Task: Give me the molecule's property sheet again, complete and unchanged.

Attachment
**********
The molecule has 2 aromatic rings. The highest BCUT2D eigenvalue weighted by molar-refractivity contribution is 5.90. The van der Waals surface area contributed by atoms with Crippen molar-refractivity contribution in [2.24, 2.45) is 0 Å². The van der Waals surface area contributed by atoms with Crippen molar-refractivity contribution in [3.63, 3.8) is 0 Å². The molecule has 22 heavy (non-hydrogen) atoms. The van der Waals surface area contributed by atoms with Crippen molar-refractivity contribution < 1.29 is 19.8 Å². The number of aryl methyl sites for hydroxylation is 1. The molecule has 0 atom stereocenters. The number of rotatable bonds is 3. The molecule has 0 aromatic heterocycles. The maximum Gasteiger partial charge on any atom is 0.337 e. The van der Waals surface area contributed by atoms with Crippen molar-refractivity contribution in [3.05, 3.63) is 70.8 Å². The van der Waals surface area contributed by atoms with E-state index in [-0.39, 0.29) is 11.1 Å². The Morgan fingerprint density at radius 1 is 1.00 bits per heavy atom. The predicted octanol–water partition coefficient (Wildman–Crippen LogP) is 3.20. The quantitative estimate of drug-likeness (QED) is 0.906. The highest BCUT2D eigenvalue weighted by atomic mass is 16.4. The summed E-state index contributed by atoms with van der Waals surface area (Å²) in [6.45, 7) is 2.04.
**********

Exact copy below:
The molecule has 2 aromatic rings. The highest BCUT2D eigenvalue weighted by molar-refractivity contribution is 5.90. The van der Waals surface area contributed by atoms with Crippen molar-refractivity contribution in [2.24, 2.45) is 0 Å². The van der Waals surface area contributed by atoms with Crippen molar-refractivity contribution in [3.63, 3.8) is 0 Å². The molecule has 22 heavy (non-hydrogen) atoms. The van der Waals surface area contributed by atoms with Crippen molar-refractivity contribution < 1.29 is 19.8 Å². The number of aryl methyl sites for hydroxylation is 1. The molecule has 0 atom stereocenters. The number of rotatable bonds is 3. The molecule has 0 aromatic heterocycles. The maximum Gasteiger partial charge on any atom is 0.337 e. The van der Waals surface area contributed by atoms with Crippen molar-refractivity contribution in [3.05, 3.63) is 70.8 Å². The van der Waals surface area contributed by atoms with E-state index in [-0.39, 0.29) is 11.1 Å². The Morgan fingerprint density at radius 1 is 1.00 bits per heavy atom. The predicted octanol–water partition coefficient (Wildman–Crippen LogP) is 3.20. The quantitative estimate of drug-likeness (QED) is 0.906. The highest BCUT2D eigenvalue weighted by atomic mass is 16.4. The summed E-state index contributed by atoms with van der Waals surface area (Å²) in [6.45, 7) is 2.04.